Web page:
John Swing, a driving force in L.A.’s Historic Filipinotown, dies of COVID-19 at 48


In the final ceremony for Search to Involve Pilipino Americans’ Asian Pacific American Heritage Month and Mental Health Awareness Month webinar series in May, community leader John Eric Swing smiled proudly in his polo shirt emblazoned with the nonprofit’s logo.

“SIPA’s doors are always open,” he said of the organization. “We’re here to be a bridge and be impactful in many ways, and how we make that impactful is in everyone’s collaboration with each other.”

Swing was a leader in Los Angeles’ Historic Filipinotown and had worked with multiple community organizations serving the Filipino American community. He had been the executive director of SIPA, which is dedicated to Filipino American empowerment, for only two months when he died June 28 of complications from COVID-19. He was 48.


Swing was appointed after a yearlong nationwide search. He was excited to work on the redevelopment of SIPA’s headquarters, which looked to include a small-business center, community space and a cultural center. The project was years in the making, and Swing had hoped to see it through.

He had been a staff member at SIPA since 2015 and formed close relationships with coworkers. Eddy M. Gana Jr., who serves as SIPA’s mental health counselor, remembered him for his work ethic and selflessness.

When they were still in the office before the pandemic forced them to work from home, Swing would always be the first to offer to close up for the night.

“If there’s ever anything [you need], you can give me a call, anytime,” Swing once told his colleague.

“So how about 2 or 3 a.m.?” Gana joked. Swing assured him he would answer the call. Every meeting after that, Swing would pretend to hold a phone to his ear and say, “You can still call me anytime. I’m waiting!”

“I never got to give him a call that late,” Gana said.


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Before Swing’s term even began, SIPA had to move operations online because of the pandemic, but he still found ways to help community members. The organization got a boost when California state Sen. Ling Ling Chang (R-Diamond Bar) obtained funding for delivering food to seniors and underserved families in Historic Filipinotown. The state Senate later honored SIPA and Swing’s leadership with a certificate of recognition as “Unsung Heroes of Southern California.”


The organization also hosted two webinar series, “Wellness Wednesdays” and “Filipino Fridays,” during the month of May. SIPA continued community programming through Zoom meetings during the pandemic, and in early June, Swing shared in a board meeting that he was planning a session on anti-racism in the Filipino community to assist Black people.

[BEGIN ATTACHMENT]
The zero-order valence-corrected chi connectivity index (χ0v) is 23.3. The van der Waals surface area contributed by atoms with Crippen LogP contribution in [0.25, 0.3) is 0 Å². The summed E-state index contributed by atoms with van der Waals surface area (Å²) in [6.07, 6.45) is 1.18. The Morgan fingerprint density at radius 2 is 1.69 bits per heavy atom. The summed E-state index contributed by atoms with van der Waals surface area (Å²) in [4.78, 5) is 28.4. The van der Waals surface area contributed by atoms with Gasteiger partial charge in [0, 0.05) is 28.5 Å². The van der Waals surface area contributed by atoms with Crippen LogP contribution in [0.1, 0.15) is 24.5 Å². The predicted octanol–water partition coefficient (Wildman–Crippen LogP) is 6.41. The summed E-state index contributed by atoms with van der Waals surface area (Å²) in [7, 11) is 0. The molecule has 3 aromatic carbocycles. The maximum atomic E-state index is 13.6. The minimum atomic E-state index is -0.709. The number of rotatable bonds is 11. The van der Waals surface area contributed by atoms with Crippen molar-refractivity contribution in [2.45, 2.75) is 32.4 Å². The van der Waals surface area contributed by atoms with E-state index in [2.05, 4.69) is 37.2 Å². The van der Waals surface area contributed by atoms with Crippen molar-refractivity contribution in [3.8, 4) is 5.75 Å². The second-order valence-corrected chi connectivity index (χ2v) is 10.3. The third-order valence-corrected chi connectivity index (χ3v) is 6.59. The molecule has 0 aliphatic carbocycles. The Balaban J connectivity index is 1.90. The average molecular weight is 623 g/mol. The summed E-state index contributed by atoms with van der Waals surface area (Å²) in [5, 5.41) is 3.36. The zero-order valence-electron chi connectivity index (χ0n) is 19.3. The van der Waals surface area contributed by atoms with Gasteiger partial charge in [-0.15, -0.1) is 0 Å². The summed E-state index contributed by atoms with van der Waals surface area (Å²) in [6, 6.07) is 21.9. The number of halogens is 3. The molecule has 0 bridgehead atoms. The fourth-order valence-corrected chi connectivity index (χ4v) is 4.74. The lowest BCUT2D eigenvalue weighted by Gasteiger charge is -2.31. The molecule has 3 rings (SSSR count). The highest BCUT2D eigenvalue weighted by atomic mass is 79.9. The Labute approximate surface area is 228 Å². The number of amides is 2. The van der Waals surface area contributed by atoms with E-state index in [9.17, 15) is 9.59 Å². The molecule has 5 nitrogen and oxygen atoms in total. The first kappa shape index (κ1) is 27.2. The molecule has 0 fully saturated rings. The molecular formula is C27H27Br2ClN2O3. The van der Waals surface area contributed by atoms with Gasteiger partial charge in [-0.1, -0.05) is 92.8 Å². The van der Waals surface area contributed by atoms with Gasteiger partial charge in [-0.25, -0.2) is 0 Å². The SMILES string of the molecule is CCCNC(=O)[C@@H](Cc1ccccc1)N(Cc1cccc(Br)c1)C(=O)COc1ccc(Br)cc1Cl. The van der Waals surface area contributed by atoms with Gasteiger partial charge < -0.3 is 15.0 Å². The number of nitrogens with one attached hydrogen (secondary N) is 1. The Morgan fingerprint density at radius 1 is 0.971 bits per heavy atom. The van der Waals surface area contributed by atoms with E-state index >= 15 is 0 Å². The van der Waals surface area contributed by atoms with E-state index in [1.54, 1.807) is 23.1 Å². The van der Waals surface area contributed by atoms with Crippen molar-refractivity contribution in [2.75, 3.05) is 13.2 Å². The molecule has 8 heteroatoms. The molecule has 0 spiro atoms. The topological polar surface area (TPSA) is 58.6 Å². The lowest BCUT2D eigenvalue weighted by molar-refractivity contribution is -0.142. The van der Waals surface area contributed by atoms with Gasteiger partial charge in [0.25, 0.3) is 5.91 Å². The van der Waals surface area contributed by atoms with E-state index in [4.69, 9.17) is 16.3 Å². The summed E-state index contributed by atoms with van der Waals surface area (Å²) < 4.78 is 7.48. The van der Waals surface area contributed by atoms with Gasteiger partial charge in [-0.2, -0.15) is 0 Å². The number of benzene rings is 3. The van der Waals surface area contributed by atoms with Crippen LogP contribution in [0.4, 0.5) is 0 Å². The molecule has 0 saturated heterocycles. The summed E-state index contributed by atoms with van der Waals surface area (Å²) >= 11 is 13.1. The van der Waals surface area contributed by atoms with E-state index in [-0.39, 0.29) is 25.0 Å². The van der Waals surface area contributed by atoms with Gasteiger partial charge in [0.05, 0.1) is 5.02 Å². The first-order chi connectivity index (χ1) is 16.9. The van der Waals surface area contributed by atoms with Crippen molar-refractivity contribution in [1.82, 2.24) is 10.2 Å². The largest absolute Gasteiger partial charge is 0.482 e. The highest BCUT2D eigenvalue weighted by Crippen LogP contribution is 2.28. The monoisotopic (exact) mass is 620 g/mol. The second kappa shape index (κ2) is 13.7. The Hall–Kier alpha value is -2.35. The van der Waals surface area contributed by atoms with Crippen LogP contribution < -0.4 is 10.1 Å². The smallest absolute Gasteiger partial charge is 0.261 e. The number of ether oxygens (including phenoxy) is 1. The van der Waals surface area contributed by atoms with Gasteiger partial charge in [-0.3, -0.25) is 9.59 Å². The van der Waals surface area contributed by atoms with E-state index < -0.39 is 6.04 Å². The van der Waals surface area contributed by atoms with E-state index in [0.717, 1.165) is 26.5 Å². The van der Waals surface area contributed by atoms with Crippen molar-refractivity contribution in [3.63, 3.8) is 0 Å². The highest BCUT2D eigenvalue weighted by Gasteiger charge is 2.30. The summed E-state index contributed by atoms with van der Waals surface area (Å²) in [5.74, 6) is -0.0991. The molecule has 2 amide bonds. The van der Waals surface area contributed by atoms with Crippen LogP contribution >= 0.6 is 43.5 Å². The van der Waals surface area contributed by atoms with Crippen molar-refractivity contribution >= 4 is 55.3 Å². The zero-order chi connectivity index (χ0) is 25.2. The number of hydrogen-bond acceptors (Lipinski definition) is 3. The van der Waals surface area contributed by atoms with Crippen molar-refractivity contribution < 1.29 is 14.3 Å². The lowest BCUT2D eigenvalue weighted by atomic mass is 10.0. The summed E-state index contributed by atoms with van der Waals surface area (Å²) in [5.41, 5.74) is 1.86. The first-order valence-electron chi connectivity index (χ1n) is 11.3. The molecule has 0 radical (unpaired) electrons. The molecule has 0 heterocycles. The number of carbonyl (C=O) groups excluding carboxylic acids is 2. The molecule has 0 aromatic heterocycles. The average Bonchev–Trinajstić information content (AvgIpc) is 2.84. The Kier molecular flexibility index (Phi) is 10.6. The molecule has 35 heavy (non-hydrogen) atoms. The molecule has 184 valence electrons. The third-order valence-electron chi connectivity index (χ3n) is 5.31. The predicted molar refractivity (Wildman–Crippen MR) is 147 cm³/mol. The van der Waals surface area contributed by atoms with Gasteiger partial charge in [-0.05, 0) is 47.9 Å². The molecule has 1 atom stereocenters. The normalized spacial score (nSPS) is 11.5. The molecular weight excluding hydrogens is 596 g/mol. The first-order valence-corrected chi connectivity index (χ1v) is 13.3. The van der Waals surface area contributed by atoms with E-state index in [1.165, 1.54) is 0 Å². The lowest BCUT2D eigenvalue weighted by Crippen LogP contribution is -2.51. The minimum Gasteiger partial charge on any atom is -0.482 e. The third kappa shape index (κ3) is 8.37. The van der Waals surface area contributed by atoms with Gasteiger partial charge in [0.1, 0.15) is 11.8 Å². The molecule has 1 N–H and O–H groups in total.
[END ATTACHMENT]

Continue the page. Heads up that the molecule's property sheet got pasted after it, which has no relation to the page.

On June 16, Swing told the president of the nonprofit’s board of directors that he had tested positive for COVID-19 and would be taking a few weeks off to focus on recovery. But within a week, his condition worsened and he was admitted to Fountain Valley Regional Hospital and Medical Center.

The son of Filipino immigrants, Swing spent his college years learning more about his Filipino American identity. As an ethnic-studies student at UC Riverside, Swing co-founded the Asian American fraternity Psi Chi Omega and volunteered in community service organizations.

He was proud of his heritage and loved Filipino pop music, or OPM. “We teased him a bit because he had some favorite songs that were in Tagalog that are older songs our parents would listen to,” said Jessica del Mundo, secretary of SIPA’s board of directors.

After graduating, Swing served in the U.S. Marine Corps Reserves for six years. He received the National Defense Service Medal and a Good Conduct Medal and earned a Rifle Expert Marksman badge. He worked as a senior probation corrections officer for the Riverside County Probation Department before pursuing community service and social work full time.


As part of the leadership team that chose him for the role, Del Mundo said she was struck by his commitment to serving all communities and people in need.

“It wasn’t so much about helping people with Filipino cultural programming, it was the culture of changing lives, no matter what ethnicity or background,” Del Mundo said.

“John’s story is so much more about a life of service and accepting all people, and helping all people,” Del Mundo said. “He always went above and beyond in providing resources and making an investment in the community.”

Swing is survived by his parents, Ellis and Aurora; his wife, Maria Elena Rodriguez-Swing; children Zachary, Joshua, Chloe and Mackenzie; stepchildren Sasha and Nicco; sister Karen Bromley; and brother P.J. Swing.